Thursday, December 24, 2015

Killing Christmas

For me, growing up in New York City, even as a non-Christian, the best time of year was always the festive, colorful Christmas season. And it wasn't some amorphous commemoration of the winter solstice that lit up and energized the town. December weather in New York does not inspire festivity. What does is Christians celebrating the birth of their savior. Or it did until the joyless dictates of the gods of "political correctness", "diversity", and "inclusion" took over.

The massive store windows along 5th Avenue were once alive this time of year with imaginative Christmas-themed displays. No more, writes the Wall Street Journal's Daniel Henninger. 

For many, December required a pilgrimage to Saks Fifth Avenue, Lord & Taylor and Bergdorf Goodman. No matter the weather, people walked the mile from 38th Street to 59th Street and jammed sidewalks to see these stores’ joyful Christmas windows.

Stay home. This year Fifth Avenue in December is about . . . pretty much nothing, or worse.

To be sure, the magnificent Rockefeller Center Christmas tree still stands, and directly across on Fifth Avenue is St. Patrick’s Cathedral, its facade washed and hung with a big green wreath. But walk up or down the famous avenue this week and what you and your children will see is not merely Christmas scrubbed, but what one can only describe as the anti-Christmas.

Forget public Nativity scenes, as court fiat commanded us to do years ago. On Fifth Avenue this year you can’t even find dear old Santa Claus. Or his elves. Christmas past has become Christmas gone.

Henninger concludes with a pointed message to the 5th Avenue merchants --

As for Saks and the other Fifth-Avenue sellouts, I have two words this season. They aren’t Merry Christmas.

Putting an exclamation point on Henninger's lament, the Journal published on the same page the following --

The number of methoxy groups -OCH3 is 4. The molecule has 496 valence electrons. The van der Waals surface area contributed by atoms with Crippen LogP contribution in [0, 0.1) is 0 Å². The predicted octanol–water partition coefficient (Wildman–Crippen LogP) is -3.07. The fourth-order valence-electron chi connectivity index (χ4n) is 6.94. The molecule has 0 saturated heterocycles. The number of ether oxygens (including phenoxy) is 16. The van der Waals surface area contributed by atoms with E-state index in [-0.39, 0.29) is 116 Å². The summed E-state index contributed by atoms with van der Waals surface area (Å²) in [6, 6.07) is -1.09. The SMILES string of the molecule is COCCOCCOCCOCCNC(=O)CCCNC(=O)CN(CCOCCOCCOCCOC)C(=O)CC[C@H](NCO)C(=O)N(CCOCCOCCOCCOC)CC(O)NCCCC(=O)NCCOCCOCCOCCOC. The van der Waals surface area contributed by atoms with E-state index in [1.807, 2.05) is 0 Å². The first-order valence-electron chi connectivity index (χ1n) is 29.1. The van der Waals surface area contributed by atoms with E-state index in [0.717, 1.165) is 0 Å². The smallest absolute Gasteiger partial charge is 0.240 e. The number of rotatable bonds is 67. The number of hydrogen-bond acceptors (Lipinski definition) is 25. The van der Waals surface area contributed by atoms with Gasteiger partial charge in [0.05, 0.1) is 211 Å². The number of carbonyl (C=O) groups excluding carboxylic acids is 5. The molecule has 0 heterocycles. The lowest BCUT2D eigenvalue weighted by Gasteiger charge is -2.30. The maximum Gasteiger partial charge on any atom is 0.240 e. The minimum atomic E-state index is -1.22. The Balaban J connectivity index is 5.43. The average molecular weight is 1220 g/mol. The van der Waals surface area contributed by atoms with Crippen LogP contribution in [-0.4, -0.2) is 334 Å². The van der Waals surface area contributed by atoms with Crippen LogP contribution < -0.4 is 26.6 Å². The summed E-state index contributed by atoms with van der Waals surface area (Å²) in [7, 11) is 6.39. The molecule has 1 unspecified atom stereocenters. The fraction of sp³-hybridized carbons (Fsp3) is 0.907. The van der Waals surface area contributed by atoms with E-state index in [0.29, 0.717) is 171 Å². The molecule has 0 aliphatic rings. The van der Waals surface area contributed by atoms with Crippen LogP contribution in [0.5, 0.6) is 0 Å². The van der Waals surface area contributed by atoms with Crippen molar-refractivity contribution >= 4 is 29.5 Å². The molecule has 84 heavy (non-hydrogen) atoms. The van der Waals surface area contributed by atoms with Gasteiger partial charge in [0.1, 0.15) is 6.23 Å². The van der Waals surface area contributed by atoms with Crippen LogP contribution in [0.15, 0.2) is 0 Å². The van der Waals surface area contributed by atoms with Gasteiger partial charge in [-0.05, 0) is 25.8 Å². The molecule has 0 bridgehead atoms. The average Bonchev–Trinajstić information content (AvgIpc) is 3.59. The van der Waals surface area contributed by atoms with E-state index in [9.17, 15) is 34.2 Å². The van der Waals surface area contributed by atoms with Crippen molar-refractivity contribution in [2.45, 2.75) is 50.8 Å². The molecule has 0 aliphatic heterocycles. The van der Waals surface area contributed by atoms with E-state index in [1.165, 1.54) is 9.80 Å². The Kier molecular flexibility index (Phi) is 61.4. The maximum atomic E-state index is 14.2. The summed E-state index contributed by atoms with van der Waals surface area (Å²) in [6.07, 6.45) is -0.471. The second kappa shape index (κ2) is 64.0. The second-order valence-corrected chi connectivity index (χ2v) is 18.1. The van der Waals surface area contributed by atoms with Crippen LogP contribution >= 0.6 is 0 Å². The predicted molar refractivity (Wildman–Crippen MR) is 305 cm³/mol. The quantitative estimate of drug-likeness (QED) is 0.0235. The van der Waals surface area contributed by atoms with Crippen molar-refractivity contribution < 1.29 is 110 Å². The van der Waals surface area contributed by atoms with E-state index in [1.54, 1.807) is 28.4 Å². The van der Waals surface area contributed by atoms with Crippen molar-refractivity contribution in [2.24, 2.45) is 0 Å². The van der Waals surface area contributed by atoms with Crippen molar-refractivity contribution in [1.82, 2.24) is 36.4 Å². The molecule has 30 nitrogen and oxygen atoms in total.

From Cornell University’s “Fire Safety Guidelines For Holiday Displays”:

University members are reminded to be respectful of the religious diversity of our students and colleagues and are encouraged to use an inclusive approach in celebrating the holiday season. Individuals and units demonstrate this inclusive approach by:
• Focusing on the winter season rather than a particular holiday
• Displaying symbols that visually represent holidays of several religions in combination with secular decorations of the season.


Winter Holiday Displays/Decorations that are Consistent with Cornell’s Commitment to Diversity and the University Assembly Guidelines:
• Snowflakes
• Trees (in accordance with Fire Safety Guidelines) decorated with snowflakes and other non-religious symbols

Winter Holiday Displays/Decorations that are Consistent with University Assembly Guidelines But Should be Basis of Dialogue Within Unit or Living Area

• Trees decorated with bows, garland and lights (in accordance with Fire Safety Guidelines)
• Wreaths with bows (in accordance with Fire Safety Guidelines)
• Combination of snowflakes, (in accordance with Fire Safety Guidelines), Santa Claus figure, and dreidel
• Holly

Winter Holiday Displays/Decorations that are NOT Consistent with Either University Assembly Guidelines or the University’s Commitment to Diversity and Inclusiveness

• Nativity scene
• Menorah
• Angels
• Mistletoe
• Stars at the top of trees
• Crosses
• Star of David

(I put the absolutely verboten items in bold face).

Some of this stuff is downright mystifying. Bows, garland, lights, wreaths, and holly might be sort of OK but mistletoe and stars on top of trees are definitely not?? What about stars partway down the tree?
By snowflakes, I assume Cornell means images of students in distress after viewing an offensive nativity scene.
No crosses, of course. Unless they're immersed in jars of urine. Then they become eligible for a government subsidy.
Note that there are no warnings to exclude displays celebrating Kwanzaa.

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